You are here: Home Buy a Home The Home Buying Process

Understanding the Home Buying Process

Purchasing a home is not the most complicated thing you may ever do in your life, but I certainly think that sometimes it may feel like it is. Because I have been active in the real estate business for many years, what I may think is perfectly clear and understandable, may not always be so clear and understandable to a first time home buyer.

The information presented here is intended to provide you with an overview of the process. No transaction is like another, and there will be differences in the processes with every transaction you are involved in.

Certainly, the first thing a home buyer should consider is their choice of a real estate professional. I think it is very important that all parties to the transaction feel comfortable, and I also think it is important that all parties feel that they can communicate easily with one another. Obtaining a personal referral from someone you know and trust is ALWAYS the easiest way to find a good and competent REALTOR®.In my experience, when customers are referred to me by a previous client, it always works out to be a good and rewarding experience for all concerned.

During the interview process, every REALTOR® you speak with should present you with an information document called Information About Brokerage Services. The Texas Real Estate Commission provides this form, and Texas law requires all real estate licensees to provide the information to prospective buyers, tenants, sellers and landlords.

The intent of the form is to give the consumer information about the duties of the broker, depending on whom the broker represents. A broker can represent the buyer/tenant or the seller/landlord. The broker can also act as an intermediary with full disclosure and the written consent of each party to the transaction.

After you have interviewed prospective REALTORS® and you have chosen the REALTOR® to represent you in the transaction, the REALTOR® will likely ask you to sign a Residential Buyer/Tenant Representation Agreement. The purpose of this form is, among other things, to make clear the agency relationship of the broker. Once you and the broker have agreed to the terms and conditions of the document, and signed the agreement, the broker is working for your best interests, and you have become the "client" of the broker. Previously, without this signed agreement, you were the "customer" of the broker, and the broker was not working in your best interests.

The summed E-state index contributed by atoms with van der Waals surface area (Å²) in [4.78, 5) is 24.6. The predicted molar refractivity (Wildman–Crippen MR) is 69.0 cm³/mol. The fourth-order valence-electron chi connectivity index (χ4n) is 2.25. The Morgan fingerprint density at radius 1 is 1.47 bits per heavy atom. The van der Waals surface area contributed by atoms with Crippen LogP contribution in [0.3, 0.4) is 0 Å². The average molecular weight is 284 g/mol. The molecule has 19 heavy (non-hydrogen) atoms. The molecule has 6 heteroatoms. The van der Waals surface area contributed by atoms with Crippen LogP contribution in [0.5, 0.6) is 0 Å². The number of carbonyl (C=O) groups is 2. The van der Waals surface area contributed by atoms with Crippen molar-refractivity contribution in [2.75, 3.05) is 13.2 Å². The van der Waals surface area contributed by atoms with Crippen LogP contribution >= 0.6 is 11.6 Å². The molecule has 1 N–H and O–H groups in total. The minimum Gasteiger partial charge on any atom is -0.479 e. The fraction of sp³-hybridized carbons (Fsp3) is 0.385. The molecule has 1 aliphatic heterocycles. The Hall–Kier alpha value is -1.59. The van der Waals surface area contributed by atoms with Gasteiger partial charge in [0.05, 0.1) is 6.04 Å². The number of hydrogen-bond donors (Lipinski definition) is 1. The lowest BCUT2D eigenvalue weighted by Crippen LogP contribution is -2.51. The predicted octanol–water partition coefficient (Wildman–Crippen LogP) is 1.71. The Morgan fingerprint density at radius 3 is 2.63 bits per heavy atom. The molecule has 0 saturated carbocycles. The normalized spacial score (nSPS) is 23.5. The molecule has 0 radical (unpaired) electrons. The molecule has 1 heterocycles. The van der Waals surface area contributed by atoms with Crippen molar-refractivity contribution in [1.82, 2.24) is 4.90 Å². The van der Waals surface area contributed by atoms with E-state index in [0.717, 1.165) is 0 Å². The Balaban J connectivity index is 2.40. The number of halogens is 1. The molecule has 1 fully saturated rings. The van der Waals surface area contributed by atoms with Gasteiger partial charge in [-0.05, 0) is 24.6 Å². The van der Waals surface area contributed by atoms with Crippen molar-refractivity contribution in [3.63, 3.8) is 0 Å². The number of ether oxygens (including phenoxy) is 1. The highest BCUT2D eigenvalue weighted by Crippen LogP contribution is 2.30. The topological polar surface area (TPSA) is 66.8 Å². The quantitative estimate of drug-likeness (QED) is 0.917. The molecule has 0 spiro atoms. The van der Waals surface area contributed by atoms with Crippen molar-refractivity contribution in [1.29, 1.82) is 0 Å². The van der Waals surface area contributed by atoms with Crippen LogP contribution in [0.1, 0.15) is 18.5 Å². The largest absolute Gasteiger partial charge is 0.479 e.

Okay! Now that all the initial paperwork has been taken care of, it is time to get down to the fun stuff!

Most likely, before you reach this point in the process, you have met with a mortgage broker or a representative of your bank or credit union, to determine the price range of the home you might want to purchase.It is very common in today's real estate market that you be (at the very least) pre-qualified for a mortgage, but better yet that you be pre-approved for your mortgage loan. When the time comes to present a contract offer on a property, the sellers of the property will want to have some assurances that the terms and conditions of the contract can be met by you, the purchaser.

Statistically speaking, a home buyer will walk through about a dozen homes over a period of about six weeks before they find the perfect home, and decide to enter into a purchase contract. The contract will include, depending on the specific property, several addenda. Some of the addenda that will be included with the contract will include, but not be limited to, a Seller's Disclosure of Lead-Based Paint, Information About Property Insurance for a Buyer or Seller, an Intermediary Relationship Notice, and a Seller's Disclosure Notice.

The Texas Real Estate Commission, the Texas Association of REALTORS® and the Austin Board of REALTORS® provide forms for all types of real estate transactions. Some other helpful forms that you may see in the home buying process are Settlement Costs and Helpful Info, For Your Protection:Get a Home Inspection, and Inspector Information.

Once you and the seller have agreed upon the terms and conditions pertaining to the purchase of the property, you will most likely begin the process of obtaining inspections and completing your due diligence during the "option period". I say "most likely" because all contract offers are different. Generally speaking, you will have an option period, for which you have paid the seller a non-refundable, negotiable option fee.

The option fee you have paid to the seller, and the option period you have negotiated with the seller, gives you the right, at any time during the option period, to terminate the contract for any or no reason at all.If you choose to terminate the contract during the option period, you will forfeit the option fee, but any earnest money you provided with the contract should be returned to you.

During the option period, you will have time to step back from the negotiation process, and take a good deep breath. You will most likely contact a qualified Home Inspector (licensed by the Texas Real Estate Commission), and with an inspector for wood-destroying insects.

Click here for useful information about what you can expect from the home inspection process.
 

Rants & Raves

TroyJennifer"Bill made buying a house FUN and was wonderful to work with! We really appreciate that he followed up with us even after the closing. If my friends or family ever need a house, we'll send them to Bill."

Troy and Jennifer
  • Contact

  • Quote of the Day

billevans-web

Contact Bill Evans

Tel (512) 458-3730
Cell (512) 797-7587
Fax (512) 458-3736

1310 South First
Suite 100
Austin, Texas 78704-3060


This line will be displayed on the 23rd day of every month.

Featured Properties


Wonderfully Updated Home.
Wonderfully Updated Home. 4603 Caswell Ave Austin, TX 78751 Read more...

Daily Photo

020799_Celeste.jpg

News Feed